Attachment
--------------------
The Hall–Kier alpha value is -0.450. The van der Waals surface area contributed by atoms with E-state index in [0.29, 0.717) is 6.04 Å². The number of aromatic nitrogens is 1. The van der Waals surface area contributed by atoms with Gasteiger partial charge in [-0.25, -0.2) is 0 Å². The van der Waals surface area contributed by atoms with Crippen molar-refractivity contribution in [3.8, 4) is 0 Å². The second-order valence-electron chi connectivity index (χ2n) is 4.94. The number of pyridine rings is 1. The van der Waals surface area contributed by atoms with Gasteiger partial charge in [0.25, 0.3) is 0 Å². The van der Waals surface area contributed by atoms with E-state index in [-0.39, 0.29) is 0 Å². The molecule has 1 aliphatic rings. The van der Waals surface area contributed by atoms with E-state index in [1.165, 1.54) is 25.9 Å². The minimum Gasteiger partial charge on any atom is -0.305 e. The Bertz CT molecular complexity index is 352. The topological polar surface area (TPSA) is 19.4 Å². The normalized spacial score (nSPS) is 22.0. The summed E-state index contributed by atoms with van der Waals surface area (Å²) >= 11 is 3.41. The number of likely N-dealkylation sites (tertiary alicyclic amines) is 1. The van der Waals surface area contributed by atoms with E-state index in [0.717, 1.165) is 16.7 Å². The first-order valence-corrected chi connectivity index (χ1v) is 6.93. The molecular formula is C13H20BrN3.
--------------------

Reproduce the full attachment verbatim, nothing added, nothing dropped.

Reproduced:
The Hall–Kier alpha value is -0.450. The van der Waals surface area contributed by atoms with E-state index in [0.29, 0.717) is 6.04 Å². The number of aromatic nitrogens is 1. The van der Waals surface area contributed by atoms with Gasteiger partial charge in [-0.25, -0.2) is 0 Å². The van der Waals surface area contributed by atoms with Crippen molar-refractivity contribution in [3.8, 4) is 0 Å². The second-order valence-electron chi connectivity index (χ2n) is 4.94. The number of pyridine rings is 1. The van der Waals surface area contributed by atoms with Gasteiger partial charge in [0.25, 0.3) is 0 Å². The van der Waals surface area contributed by atoms with E-state index in [-0.39, 0.29) is 0 Å². The molecule has 1 aliphatic rings. The van der Waals surface area contributed by atoms with E-state index in [1.165, 1.54) is 25.9 Å². The minimum Gasteiger partial charge on any atom is -0.305 e. The Bertz CT molecular complexity index is 352. The topological polar surface area (TPSA) is 19.4 Å². The normalized spacial score (nSPS) is 22.0. The summed E-state index contributed by atoms with van der Waals surface area (Å²) >= 11 is 3.41. The number of likely N-dealkylation sites (tertiary alicyclic amines) is 1. The van der Waals surface area contributed by atoms with E-state index in [0.717, 1.165) is 16.7 Å². The first-order valence-corrected chi connectivity index (χ1v) is 6.93. The molecular formula is C13H20BrN3.